TORONTO -- The Ontario government says that it will be up to each local public health unit to determine how people over the age of 80 will be notified of their turn to get the COVID-19 vaccine, adding that some options discussed include going through a family physician’s office or a local advertising campaign.

Over the weekend, the province said in a memo sent out to local medical officers of health and hospital CEOs that adults over the age of 80 will now be included in Phase 1 of the vaccine distribution plan. This demographic, who was originally placed in Phase 2 of the vaccination plan, will receive their shot after the first four priority groups have received a dose.

The priority groups include residents, staff and essential caregivers in long-term care homes, First Nations elder care homes and retirement homes; alternative level of care patients in hospitals who are also admitted at one of the aforementioned facilities; “highest” and “very high” priority health-care workers; and Indigenous adults in northern remote and higher risk communities.

Provincial health officials say people over the age of 80 could start receiving their vaccine as early as this month, but that most will likely start receiving their shots in March.

However, speaking on background at a technical briefing, officials said the province is still working with local pubic health units to determine how residents outside of congregate settings or workplaces will be notified that they should get a vaccine.

Some of the options being considered, officials said, include local advertising campaigns or utilizing personal physicians, who could contact their patients.

Retired Gen. Rick Hillier told reporters Friday afternoon that he knows seniors are waiting to find out more information about how they can get the vaccine.

"We can't tell you exactly that yet," he said. "But we will be able to do that very soon."

All 34 public health units in Ontario have developed mass immunization clinics within their region, the province said, and work is underway to plan for vaccinations in pharmacies and primary care offices.

The province is developing an online booking system to help in pre-registering vaccinations, but says it will likely not be ready in time for Phase 1 use.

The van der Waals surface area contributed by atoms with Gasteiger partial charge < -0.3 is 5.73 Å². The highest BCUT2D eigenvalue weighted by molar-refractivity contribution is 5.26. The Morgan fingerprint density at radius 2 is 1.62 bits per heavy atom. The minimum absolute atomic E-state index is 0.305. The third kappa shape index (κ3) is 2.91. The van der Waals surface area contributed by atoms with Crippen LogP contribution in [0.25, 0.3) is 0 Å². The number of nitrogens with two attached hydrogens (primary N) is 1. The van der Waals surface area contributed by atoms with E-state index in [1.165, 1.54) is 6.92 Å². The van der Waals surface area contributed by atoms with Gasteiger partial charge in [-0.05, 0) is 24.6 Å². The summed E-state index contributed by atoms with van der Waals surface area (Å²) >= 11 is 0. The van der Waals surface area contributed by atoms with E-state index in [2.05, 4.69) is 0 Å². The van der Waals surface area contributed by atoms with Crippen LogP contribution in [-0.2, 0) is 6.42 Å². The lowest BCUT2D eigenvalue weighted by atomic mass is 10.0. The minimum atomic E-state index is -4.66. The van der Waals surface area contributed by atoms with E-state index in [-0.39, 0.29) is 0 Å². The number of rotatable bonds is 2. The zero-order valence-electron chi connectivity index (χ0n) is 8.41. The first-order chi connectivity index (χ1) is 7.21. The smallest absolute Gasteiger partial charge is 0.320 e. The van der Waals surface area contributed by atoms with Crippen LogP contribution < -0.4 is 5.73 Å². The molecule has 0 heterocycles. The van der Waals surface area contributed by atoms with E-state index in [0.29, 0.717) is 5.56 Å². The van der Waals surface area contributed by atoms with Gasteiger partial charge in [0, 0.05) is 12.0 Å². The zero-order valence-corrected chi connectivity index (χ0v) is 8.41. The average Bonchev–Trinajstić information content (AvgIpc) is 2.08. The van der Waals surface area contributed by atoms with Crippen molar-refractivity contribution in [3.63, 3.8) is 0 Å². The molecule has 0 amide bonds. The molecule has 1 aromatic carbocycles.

The system was tested at Toronto’s Metro Convention Centre vaccination clinic, which was expected to run for at least six weeks in order to gather data about how best to host vaccination drives in larger settings. However, the clinic had to be closed after just two days due to a vaccine shortage across Canada.

Officials said Friday that they do believe they gathered enough data to go forward with the online booking system.

More details on the system and the supplementary call-in centre for residents who are unable to use the online portal, or who may not feel comfortable doing so, are expected in the next few weeks.

Ontario still on track to transition to Phase 2 by April, officials say

According to a timeline presented at the briefing, Ontario remains on track to transitioning to Phase 2 of its COVID-19 vaccination plan by April, despite supply shortages.

"We've not wasted our time while we've been in with a minimal number of vaccines to use," Hillier said. "And what we've been doing is preparing for when more arrive, which started a day and a half ago, and preparing for when larger numbers arrive in phase two or somewhere around the first of April and onwards."

The government expects to receive about 186,000 doses of the Pfizer-BioNTech vaccine next week and then a little more than 173,000 doses the following two weeks.

This number is based on a sixth dose extraction of the vaccine using a one millimetre “low dead-volume” syringe.

The province also said it would be getting about 47,000 doses from Moderna next week, which is a lower number than they were expecting. However, officials say they should get more doses in March to make up for the delay.

Officials also said that instead of getting about five million doses of the vaccine every month between April and June, Ontario will now get about 2.5 million.

Under Phase 2 of the province’s vaccine distribution plan, other front-line workers, at risk populations, individuals living with high-risk chronic conditions and those living and working in high-risk congregate settings will be able to get a shot. This will also include members of the general population between the ages of 60 and 70.

Officials say that they will decrease the age eligibility marker by five years throughout Phase 2.

Between August and December, the general population will be able to get the vaccine.

To date, 518,834 doses of the COVID-19 vaccine have been administered in Ontario. Both the Pfizer-BioNTech and Moderna vaccine require a second dose in order to be considered immunized. As of Friday, 217,715 people in Ontario have received both doses of the vaccine.